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Why Does Salt Melt Ice?

Why Does Salt Melt Ice?

Do you want to know how and why salt melts ice? It is this property of salt which makes it a popular choice for melting ice from the sidewalks during winters.
Rohini Mohan
The freezing point for water is 32º F (i.e. 0º C), but salt reduces the water's freezing point when mixed with it. This is why salt is often used in cold areas so as to make the snow melt faster. Simply put, even if the weather is freezing cold, the snow melts when combined with salt. Let's have a look at the effect of salt on ice, in detail.

Basically, salt has a peculiar tendency of absorbing moisture, and therefore, it absorbs most of the water present on the surface of ice and snow. This water is usually not visible to the naked eye. Once the salt absorbs moisture, there isn't sufficient water left which can be turned into ice. Whatever moisture has been absorbed will take a longer time to freeze over, since its freezing point has now been altered or brought down. Let us now find out how salt manages to melt ice faster?

Why Does Salt Melt Ice and Snow?
This phenomenon is scientifically known as the Freezing Point Depression. Salt being an impurity or a foreign particle dissolves in water, which thereby reduces the freezing point of water. Salt stops dissolving into water when it reaches its saturation point. Another reason as to why salt displays these peculiar tendencies, is because salt being a solvent as well, has solutes or dissolved particles within it. This changes its state according to the substance in which it is dissolved. Since NaCl has a 1 ion each for each molecule of sodium and chloride, its tendency to bring down the freezing point of water is limited. Thus, the salt is able to melt ice down to around -9º C or 15º F. The reason being that the more the number of ions per molecule, the higher the substance's potency to bring down the freezing point of water. Nonetheless, salt is preferred over other matters simply because it is not harmful, nether is it toxic and nor it is expensive. It is an easily available as well as an extremely affordable natural substance, and therefore is preferred for preventing snow on sidewalks and roads from freezing over.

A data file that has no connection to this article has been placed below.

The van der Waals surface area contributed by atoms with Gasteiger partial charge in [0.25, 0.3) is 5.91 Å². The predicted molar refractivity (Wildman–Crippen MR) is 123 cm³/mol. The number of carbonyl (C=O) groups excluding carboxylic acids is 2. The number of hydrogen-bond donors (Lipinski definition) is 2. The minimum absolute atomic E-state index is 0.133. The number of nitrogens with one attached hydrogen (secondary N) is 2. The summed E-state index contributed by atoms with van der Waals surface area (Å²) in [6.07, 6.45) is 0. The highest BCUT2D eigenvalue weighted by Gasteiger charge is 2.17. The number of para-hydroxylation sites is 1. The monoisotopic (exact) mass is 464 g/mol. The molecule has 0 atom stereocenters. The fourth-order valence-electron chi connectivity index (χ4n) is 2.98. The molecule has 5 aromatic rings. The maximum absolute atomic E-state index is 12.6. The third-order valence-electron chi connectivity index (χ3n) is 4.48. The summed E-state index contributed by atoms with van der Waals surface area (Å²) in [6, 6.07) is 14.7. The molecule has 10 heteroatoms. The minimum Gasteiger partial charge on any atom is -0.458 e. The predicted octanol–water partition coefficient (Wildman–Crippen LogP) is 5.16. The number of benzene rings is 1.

There is a simple experiment which you can try at home. Take three steel containers A, B and C. Fill A with simple water, fill B with water mixed with lots of salt so as to make a saturated solution and finally fill C with saturated sugar solution mixed with water. Now place all the three containers into the freezer and leave it be for about 5 hours. When you finally check the results you will find the following results:
  • Container A holding normal water would freeze as usual, like how water always does.
  • Container B holding the saturated salt solution would have a slushy solution of ice.
  • While container C holding saturated sugar solution would remain inert and would be simply liquid with no ice crystals.
Of course the pace at which salt melts ice would depend on several factors such as the amount of ice available to the ratio of salt poured on it and most importantly the temperature outside. If the temperature is below the freezing point of water, then salt will have absolutely no effect on the ice and it will simply leave a powdery residue behind. For example, salt will stay inert in places such as Antarctica, which has an annual temperature which is far below the freezing point of water.

It is because of this ability that salt is used during winters to keep the sidewalks frost-free. This helps prevent people from falling and it also prevents vehicles from skidding on roads, and therefore, protects both life and property.